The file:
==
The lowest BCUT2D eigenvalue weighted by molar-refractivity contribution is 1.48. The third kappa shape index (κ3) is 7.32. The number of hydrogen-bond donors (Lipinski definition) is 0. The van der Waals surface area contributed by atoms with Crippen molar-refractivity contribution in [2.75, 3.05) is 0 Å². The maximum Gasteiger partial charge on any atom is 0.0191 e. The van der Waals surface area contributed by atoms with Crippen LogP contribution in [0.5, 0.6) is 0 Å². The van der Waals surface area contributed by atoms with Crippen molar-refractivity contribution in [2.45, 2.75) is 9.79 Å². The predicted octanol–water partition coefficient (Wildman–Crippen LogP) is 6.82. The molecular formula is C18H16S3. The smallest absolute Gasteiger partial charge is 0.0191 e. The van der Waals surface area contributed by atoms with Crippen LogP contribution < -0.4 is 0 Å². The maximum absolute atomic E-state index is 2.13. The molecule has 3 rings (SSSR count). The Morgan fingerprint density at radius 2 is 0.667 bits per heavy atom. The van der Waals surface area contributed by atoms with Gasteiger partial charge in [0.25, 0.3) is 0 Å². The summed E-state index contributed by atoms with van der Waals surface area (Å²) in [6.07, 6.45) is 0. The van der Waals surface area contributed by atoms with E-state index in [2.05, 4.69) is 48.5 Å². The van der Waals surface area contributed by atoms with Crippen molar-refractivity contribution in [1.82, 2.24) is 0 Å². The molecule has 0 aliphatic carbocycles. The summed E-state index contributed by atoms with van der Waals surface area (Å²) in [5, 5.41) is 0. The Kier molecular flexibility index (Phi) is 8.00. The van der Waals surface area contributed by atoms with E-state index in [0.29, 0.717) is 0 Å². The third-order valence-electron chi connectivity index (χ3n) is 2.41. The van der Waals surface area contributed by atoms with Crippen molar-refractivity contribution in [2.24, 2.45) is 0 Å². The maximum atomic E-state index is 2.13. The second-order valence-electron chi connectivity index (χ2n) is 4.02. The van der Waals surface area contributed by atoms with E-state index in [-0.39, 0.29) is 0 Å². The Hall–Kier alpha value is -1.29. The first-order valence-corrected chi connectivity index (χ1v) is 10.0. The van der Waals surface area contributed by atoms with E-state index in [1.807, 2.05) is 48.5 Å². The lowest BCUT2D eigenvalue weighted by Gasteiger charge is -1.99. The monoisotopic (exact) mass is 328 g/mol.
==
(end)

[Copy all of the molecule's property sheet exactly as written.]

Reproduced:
The lowest BCUT2D eigenvalue weighted by molar-refractivity contribution is 1.48. The third kappa shape index (κ3) is 7.32. The number of hydrogen-bond donors (Lipinski definition) is 0. The van der Waals surface area contributed by atoms with Crippen molar-refractivity contribution in [2.75, 3.05) is 0 Å². The maximum Gasteiger partial charge on any atom is 0.0191 e. The van der Waals surface area contributed by atoms with Crippen LogP contribution in [0.5, 0.6) is 0 Å². The van der Waals surface area contributed by atoms with Crippen molar-refractivity contribution in [2.45, 2.75) is 9.79 Å². The predicted octanol–water partition coefficient (Wildman–Crippen LogP) is 6.82. The molecular formula is C18H16S3. The smallest absolute Gasteiger partial charge is 0.0191 e. The van der Waals surface area contributed by atoms with Crippen LogP contribution < -0.4 is 0 Å². The maximum absolute atomic E-state index is 2.13. The molecule has 3 rings (SSSR count). The Morgan fingerprint density at radius 2 is 0.667 bits per heavy atom. The van der Waals surface area contributed by atoms with Gasteiger partial charge in [0.25, 0.3) is 0 Å². The summed E-state index contributed by atoms with van der Waals surface area (Å²) in [6.07, 6.45) is 0. The van der Waals surface area contributed by atoms with E-state index in [2.05, 4.69) is 48.5 Å². The van der Waals surface area contributed by atoms with Crippen molar-refractivity contribution in [1.82, 2.24) is 0 Å². The molecule has 0 aliphatic carbocycles. The summed E-state index contributed by atoms with van der Waals surface area (Å²) in [5, 5.41) is 0. The Kier molecular flexibility index (Phi) is 8.00. The van der Waals surface area contributed by atoms with E-state index in [0.29, 0.717) is 0 Å². The third-order valence-electron chi connectivity index (χ3n) is 2.41. The van der Waals surface area contributed by atoms with Crippen molar-refractivity contribution in [2.24, 2.45) is 0 Å². The maximum atomic E-state index is 2.13. The second-order valence-electron chi connectivity index (χ2n) is 4.02. The van der Waals surface area contributed by atoms with E-state index in [-0.39, 0.29) is 0 Å². The Hall–Kier alpha value is -1.29. The first-order valence-corrected chi connectivity index (χ1v) is 10.0. The van der Waals surface area contributed by atoms with E-state index in [1.807, 2.05) is 48.5 Å². The lowest BCUT2D eigenvalue weighted by Gasteiger charge is -1.99. The monoisotopic (exact) mass is 328 g/mol.